Councillors call for more gardaí on the streets of Cork towns and open stations

Fianna Fáil councillor Audrey Buckley made the call following a motion by her party colleague, councillor Seamus McGrath. 
Councillors call for more gardaí on the streets of Cork towns and open stations

Cork county councillors have outlined the issues in their local areas caused by a lack of a garda presence.

A CALL was made for more ‘community policing’ in south Cork, at the latest meeting of the county Joint Policing Committee.

Fianna Fáil councillor Audrey Buckley made the call following a motion by her party colleague, councillor Seamus McGrath. 

Ms Buckley said: “Crosshaven has a garda station. People think it’s closed but apparently we do have a traffic garda there, but it’s not open. I’d like to see more community policing. I’d like to see them on their bikes."

Ms Buckley said “this is our home” and “we just want to feel safe.” 

Independent Cllr Ben Dalton O’Sullivan said that in 2019, he looked to be appointed to the JPC due to the Carrigaline garda station issue of irregular opening hours.

After a recent incident, “I counted 65 points of communication between phone calls, emails, social media messages. What people are looking for are full-time, guaranteed, and permanent hours.”

Mr O’Sullivan said if the public has a passport issue, the door of Carrigaline garda station should be open. The Garda Commissioner and Minister for Justice have not responded to the JPC, “acknowledging the issue,” he said.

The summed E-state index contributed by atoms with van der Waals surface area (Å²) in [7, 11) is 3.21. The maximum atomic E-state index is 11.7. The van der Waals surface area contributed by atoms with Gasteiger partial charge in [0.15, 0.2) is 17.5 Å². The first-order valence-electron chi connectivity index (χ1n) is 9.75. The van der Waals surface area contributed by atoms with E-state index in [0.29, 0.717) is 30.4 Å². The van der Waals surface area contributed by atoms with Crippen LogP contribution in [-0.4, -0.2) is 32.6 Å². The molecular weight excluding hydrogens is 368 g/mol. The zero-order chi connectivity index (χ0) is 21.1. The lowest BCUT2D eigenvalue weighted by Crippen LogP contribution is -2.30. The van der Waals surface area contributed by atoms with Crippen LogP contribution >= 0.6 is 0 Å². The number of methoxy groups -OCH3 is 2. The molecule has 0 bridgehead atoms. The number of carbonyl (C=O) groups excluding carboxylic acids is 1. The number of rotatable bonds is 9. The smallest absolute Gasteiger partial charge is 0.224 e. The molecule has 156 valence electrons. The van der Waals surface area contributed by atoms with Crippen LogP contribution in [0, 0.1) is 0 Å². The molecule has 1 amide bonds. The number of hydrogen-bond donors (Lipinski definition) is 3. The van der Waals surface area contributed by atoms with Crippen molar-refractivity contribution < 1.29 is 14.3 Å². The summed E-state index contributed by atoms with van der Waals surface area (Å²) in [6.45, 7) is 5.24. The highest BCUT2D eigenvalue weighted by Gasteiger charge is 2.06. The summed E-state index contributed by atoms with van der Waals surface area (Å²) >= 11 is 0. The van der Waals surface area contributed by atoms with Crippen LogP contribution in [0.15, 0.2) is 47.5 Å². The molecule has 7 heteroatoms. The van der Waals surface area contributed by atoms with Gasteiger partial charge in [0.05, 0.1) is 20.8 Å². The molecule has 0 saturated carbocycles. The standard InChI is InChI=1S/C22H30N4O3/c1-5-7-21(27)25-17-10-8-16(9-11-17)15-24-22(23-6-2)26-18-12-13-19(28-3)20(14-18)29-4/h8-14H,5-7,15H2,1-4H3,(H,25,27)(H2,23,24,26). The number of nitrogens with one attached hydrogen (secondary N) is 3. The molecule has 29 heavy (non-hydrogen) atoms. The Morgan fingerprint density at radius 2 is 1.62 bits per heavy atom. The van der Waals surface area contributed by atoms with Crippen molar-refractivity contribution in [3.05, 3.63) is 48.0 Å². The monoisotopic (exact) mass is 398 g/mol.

In 2020, there was a response saying civilians could be used for administration work in Carrigaline station.

“But I don’t think that has materialised,” said Mr O’Sullivan.

 “The community is very angry. They don’t feel it’s acceptable. Every time there’s an incident, this issue of Carrigaline garda station blows up again. People are looking for action. And then it goes away, and it’s forgotten about, until the next incident.” 

 Mr O’Sullivan said the community “want” and “need” action.

Fine Gael councillor Michael Murtagh, a member of the emergency services, said the ease of availability of drugs is part of the problem. 

“That visual deterrent of seeing a guard in your community at all times, is second to none.” 

CCTV is “no good” if gardaí are not present, he said.

Fianna Fáil councilllor Deirdre O’Brien said she recently received calls in relation to anti-social housing in estates, with cars damaged. There are not enough gardaí, she said, and by the time the gardaí arrive at reported incidents, the culprits are gone.

“Their presence is something that would stop them. There isn’t enough community policing there,” she said. People are afraid. One family was attacked over Christmas but were afraid to report it, she added. 

PEOPLE AFRAID TO PROSECUTE

“Guilty parties know they can get away from it, because people are afraid to prosecute. It’s down to people’s own safety, and their children. It’s a numbers game. There are not enough gardaí out there.” 

Fine Gael Cllr Sinéad Sheppard said it comes down to “guards on the ground” and “guards on the beat.” 

In Cobh, they need “more presence” on the streets. and Ms Sheppard added: “We have public toilets being vandalised, 12 or 13 times a year. We have people that are working on the street, saying people are threatening them.” 

Cobh is a fabulous place to live, but there is “no presence of gardaí on the street". Some people have stopped reporting incidents because there are not enough gardaí to come to an incident, said Ms Sheppard.

Cobh’s population can jump by up to 3,000 to 5,000 people in one day in the summer when ships arrive. “The situation is as bad in Cobh, and we are as in need of numbers,” Ms Sheppard said. “Cobh needs numbers just as much as Carrigaline does.”

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